From Harry and Meghan to Brexit, our system isn’t so ‘broken’ after all

The word “unprecedented” has been bandied around a lot recently to describe events that have precedents, even if the circumstances were different. The brouhaha involving the Duke and Duchess of Sussex is less problematic than past moments of peril for the Crown, such as the divorce of the Prince of Wales, or the abdication of Edward VIII – correctly referred to as a crisis. This is not a crisis for the monarchy, even if it has been a sad breakdown in family relationships, that everyone hopes will not last long.

If there was an unprecedented event, however, it was the statement issued on behalf of Her Majesty the Queen at 5pm on Monday. No-one could recall anything quite like it, though why it…

Sooner or later, even Vladimir Putin’s luck will run out

On this day 20 years ago, a somewhat reserved and undemonstrative technocrat became acting president of Russia, succeeding Boris Yeltsin, the very opposite in temperament. Vladimir Putin, a former KGB officer chosen by Yeltsin to be his prime minister, stepped into the role that he has held ever since in one guise or another.

On that New Year’s Eve 1999, few in the West, probably not even Mr Putin himself, could have imagined he would still be at the helm two decades later. Post-Soviet Russia was undergoing a massive transformation and faced severe economic difficulties. The chances of an inexperienced politician clinging to power for even a year or two seemed fanciful.

Yet he won the election…

After 20 years in Brussels, even I feel a bit wistful now about the thought of leaving

You know that awkward moment when you say a long and involved goodbye to someone only to find that the two of you are then walking the same way? Well, my past 10 months in the European Parliament have been like that.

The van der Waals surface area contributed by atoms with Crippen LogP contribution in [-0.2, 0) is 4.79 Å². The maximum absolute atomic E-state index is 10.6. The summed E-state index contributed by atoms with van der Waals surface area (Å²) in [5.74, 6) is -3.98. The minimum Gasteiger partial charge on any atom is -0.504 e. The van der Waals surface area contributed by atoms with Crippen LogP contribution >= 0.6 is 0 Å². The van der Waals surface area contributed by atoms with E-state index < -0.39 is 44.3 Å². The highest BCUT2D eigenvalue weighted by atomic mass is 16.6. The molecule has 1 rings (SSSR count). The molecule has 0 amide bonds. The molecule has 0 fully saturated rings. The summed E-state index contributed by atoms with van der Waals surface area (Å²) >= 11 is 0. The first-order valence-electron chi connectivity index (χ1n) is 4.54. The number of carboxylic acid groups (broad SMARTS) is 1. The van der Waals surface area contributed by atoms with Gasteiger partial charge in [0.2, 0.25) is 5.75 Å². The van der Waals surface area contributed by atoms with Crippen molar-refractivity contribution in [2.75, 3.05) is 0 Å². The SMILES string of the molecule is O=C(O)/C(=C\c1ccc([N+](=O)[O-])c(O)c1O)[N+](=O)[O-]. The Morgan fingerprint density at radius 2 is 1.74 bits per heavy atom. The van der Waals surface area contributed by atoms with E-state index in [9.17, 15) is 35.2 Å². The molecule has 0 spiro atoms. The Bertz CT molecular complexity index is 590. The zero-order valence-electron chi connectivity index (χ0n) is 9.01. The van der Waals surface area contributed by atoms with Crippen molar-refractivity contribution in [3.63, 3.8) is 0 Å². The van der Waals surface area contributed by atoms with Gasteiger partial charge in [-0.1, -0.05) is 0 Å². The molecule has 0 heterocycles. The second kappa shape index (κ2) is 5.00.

It keeps happening. A Brexit date is announced. I pack my office, hold a farewell dinner, do my best to see that my amazing Spanish staff have good jobs to go on to – and then, with thundering bathos, find myself slinking back again.

First we were leaving in March. Then in June. Then in October. Then in January. Even my German colleagues, rarely the first to see the funny side, began to have an amused twitch around their mouths. “Ach, Hannan, you are back again? You love it here…

Even by Donald Trump’s incredible standards, this press conference was truly bizarre

You never know what Donald Trump’s going to say next. Maybe not even he knows what he’s going to say next. But then, at times he doesn’t seem to know what he’s said before, either. Take the extraordinary press conference he gave today in London.

The president was expected to take only a few questions, to mark his arrival in Britain for the Nato summit. Instead, however, he treated reporters to a 48-minute outpouring, a deluge, an unstoppable dam-burst of comment, during which he pronounced upon everything from what he calls “the impeachment hoax” to the seemingly endless failings of Barack Obama (“If you’d listened to him, we’d be in World War Three by now”). 

The one subject he tried not to…

What if meat-eaters become even bigger bores than vegans?

Troubling news. This week a panel of scientists suggested that going vegan was not only “completely unnecessary”, but potentially even bad for the planet. “If everybody went vegan, it would be devastating for the UK environment,” said Professor Mike Coffey, from Scotland’s Rural College. “Animals bred for food help boost biodiversity.”

No doubt these comments will worry the more fashionable metropolitan types among us. In recent years, more and more of them have been boasting about their conversion to veganism, and lecturing everyone else about the dangers of meat. If it turns out they’ve been on the wrong track all along, it would be horribly embarrassing.

On the other hand: maybe they’ll simply…

Corbyn will do anything to distract attention from his disastrous interview with Andrew Neil

It is quite legitimate for trade deals to be part of this general election campaign. A couple of years ago, few voters even realised that EU membership prevented us by law from contracting our own bilateral agreements (which seems odd for a nation whose wealth was built on overseas trade). We should be able to discuss the competing visions our aspirant government ministers have for international trade after we have left the EU.

But we can’t. Because after a three-year rear-guard action by Remainers to try to overturn the first referendum by holding a second one, no political party (other than the Conservatives) has even thought about what needs to be done to expand our horizons and take advantage…